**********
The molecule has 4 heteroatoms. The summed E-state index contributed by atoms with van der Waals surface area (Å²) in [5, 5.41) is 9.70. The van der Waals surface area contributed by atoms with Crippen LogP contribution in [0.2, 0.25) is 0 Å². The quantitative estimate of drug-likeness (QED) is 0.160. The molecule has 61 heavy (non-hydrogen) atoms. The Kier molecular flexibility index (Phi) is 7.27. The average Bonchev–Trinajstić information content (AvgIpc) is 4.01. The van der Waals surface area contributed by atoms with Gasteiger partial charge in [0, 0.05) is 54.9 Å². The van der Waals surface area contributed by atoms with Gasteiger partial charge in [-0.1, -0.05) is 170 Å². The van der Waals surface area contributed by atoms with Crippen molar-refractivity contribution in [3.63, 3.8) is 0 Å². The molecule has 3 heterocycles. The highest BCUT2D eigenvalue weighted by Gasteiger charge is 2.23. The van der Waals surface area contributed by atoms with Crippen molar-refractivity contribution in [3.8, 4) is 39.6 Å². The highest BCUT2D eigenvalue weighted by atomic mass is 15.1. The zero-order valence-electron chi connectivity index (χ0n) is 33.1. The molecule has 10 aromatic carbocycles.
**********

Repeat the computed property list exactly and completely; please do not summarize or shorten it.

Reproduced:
The molecule has 4 heteroatoms. The summed E-state index contributed by atoms with van der Waals surface area (Å²) in [5, 5.41) is 9.70. The van der Waals surface area contributed by atoms with Crippen LogP contribution in [0.2, 0.25) is 0 Å². The quantitative estimate of drug-likeness (QED) is 0.160. The molecule has 61 heavy (non-hydrogen) atoms. The Kier molecular flexibility index (Phi) is 7.27. The average Bonchev–Trinajstić information content (AvgIpc) is 4.01. The van der Waals surface area contributed by atoms with Gasteiger partial charge in [0, 0.05) is 54.9 Å². The van der Waals surface area contributed by atoms with Gasteiger partial charge in [-0.1, -0.05) is 170 Å². The van der Waals surface area contributed by atoms with Crippen molar-refractivity contribution in [3.63, 3.8) is 0 Å². The molecule has 3 heterocycles. The highest BCUT2D eigenvalue weighted by Gasteiger charge is 2.23. The van der Waals surface area contributed by atoms with Crippen molar-refractivity contribution in [3.8, 4) is 39.6 Å². The highest BCUT2D eigenvalue weighted by atomic mass is 15.1. The zero-order valence-electron chi connectivity index (χ0n) is 33.1. The molecule has 10 aromatic carbocycles.